I fought the law   Leave a comment

And the law had a disable checkbox.

On Thursday the 19th work was quiet again, so after I had FxCop pointed out to me (by a non-Windows developer, even. I know nothing), and finally managed to find a place to download it (it’s freely available, but well hidden; eventually I found an old version. I think you need to reinstall platform SDKs, or buy the Pro version of Visual Studio, to get the new one, and I just can’t be bothered), I thought I’d throw some of my code through that to see what it said.

FxCop is Microsoft’s .net static analyser. Static analysis is where a program looks at your source or compiled code (the latter, in FxCop’s case) and then tells you you suck and can’t program. Somewhat depressingly, FxCop’s biggest single problem with my code was my spelling and capitalisation, because I don’t follow the Microsoft .net style and naming conventions (another thing I didn’t know about, and which seem to contradict the style and naming conventions used in plenty of other Microsoft code). Apparently parameters should start with a lower case letter, acronyms should be in capitals unless they’re three or more characters long in which case they should be in PascalCase, Hungarian notation is strictly verboten (*cough*), and “ID” should be “Id” because it’s an abbreviation never mind that it’s pronounced eye-dee not id.

So I spent quite a while a while getting angry and mentally shouting “What? Why?” at the error list, until I realised that it was just moaning about a set of code style guides I’d never heard of before. And I’m not going to start following it now (although I can’t be that far off, or it would’ve complained far more than it did). Sadly, there are plenty of names that could do with a good criticising, but they’re mostly in the database and the static analyser couldn’t possibly know about them (or, I suspect, understand why they’re awful). They’re on the list of things to change when I get to rip everything down and start from scratch.

There was still a list of stuff I should look at (after disabling naming and globalisation errors), but I was hoping the analyser would tell me more revelatory things than it did. Probably nothing to do with my skill as a programmer, alas, and more to do with the simplicity of the software analysed.

Anyway, I say work was quiet, but that was only true until after hometime (do home workers have a hometime?) when my boss decided to send me an email asking me to do something. Grr.

After that, the plan for the evening was to go to the gym. Unfortunately, when I was on one of the many trips between the bedroom and the kitchen, I managed to trip up the stairs (not terribly uncommon, thanks to my flappy slippers) and land heavily enough to badly graze my knee. The blood washed out of my jeans, fortunately, but I didn’t think that having it rub (and bleed) on my jogging bottoms, while getting hot and sweaty, would be a lot of fun.
Even gravity doesn’t like me getting some exercise.

I’m quite good at hurting myself backwards. Despite cycling around London and other places for years, bouncing off Mercedes, buses and the ground, a bike’s only landed me in hospital once. When I was a kid I was wheeling one along when I tripped, fell on to the bike and scraped my arm across the top of the unguarded chain-ring. That meant four stitches and four hours in A&E, but also a day off school so it wasn’t all bad. And because it was a wide, deep cut you could see the layers of meat, fat and skin in my arm, so that was quite cool. Twenty years later it’s still my largest scar (happily, I suppose).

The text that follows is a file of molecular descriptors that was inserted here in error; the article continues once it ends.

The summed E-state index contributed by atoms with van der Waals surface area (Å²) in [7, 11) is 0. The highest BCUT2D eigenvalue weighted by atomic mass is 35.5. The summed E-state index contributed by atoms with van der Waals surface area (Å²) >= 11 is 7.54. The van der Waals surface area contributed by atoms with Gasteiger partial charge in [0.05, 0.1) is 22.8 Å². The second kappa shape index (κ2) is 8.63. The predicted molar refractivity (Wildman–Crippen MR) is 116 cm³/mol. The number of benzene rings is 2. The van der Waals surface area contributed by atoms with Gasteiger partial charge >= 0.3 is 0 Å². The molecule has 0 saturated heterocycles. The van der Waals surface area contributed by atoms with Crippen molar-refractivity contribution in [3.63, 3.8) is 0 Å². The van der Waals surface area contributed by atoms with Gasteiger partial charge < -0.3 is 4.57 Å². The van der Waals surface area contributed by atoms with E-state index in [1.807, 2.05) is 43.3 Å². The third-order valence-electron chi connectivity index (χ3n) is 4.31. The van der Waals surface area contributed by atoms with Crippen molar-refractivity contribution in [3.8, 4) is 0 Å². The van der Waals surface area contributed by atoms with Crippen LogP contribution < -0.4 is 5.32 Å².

Instead I played Deus Ex, and finished it! “At last!”, thinks the reader. I even managed to get the “good” version of the ending I chose. It’s not known how the game’s Santa function works, but you can be assured, if I’m ever turned into a super-human cyborg, that I’ll hardly kill anyone at all. So that will be alright, won’t it? I’ll knock out almost everybody, of course. But few murders.
I shan’t spoil the ending(s), but the choices available made me remember how strongly I feel about lying; two of the options involved distorting the truth, so they were thrown out without further consideration. I didn’t care about how “good” (their proponents thought) they were; I’d prefer a bad truth to a good lie any day of the week. I have absolutely no time for dishonesty; The world is complicated enough without being deliberately mislead or confused, and it completely destroys one’s ability to plan, deduce or predict. It’s utterly abhorrent and there is absolutely no excuse for it in any circumstance.
So that left two choices, and one of those was almost as bad as lying. So if you’ve played the game (and if not, why not?) you probably know what I decided.

The game’s story (and I’m using that in the widest sense of the word, not just the plot) was rather good, too, taking in various points of view on the subjects addressed and giving the player things to think about. Smarter than your average FPS/RPG hybrid.


Posted 26 January 2012 by Colthor in Diary

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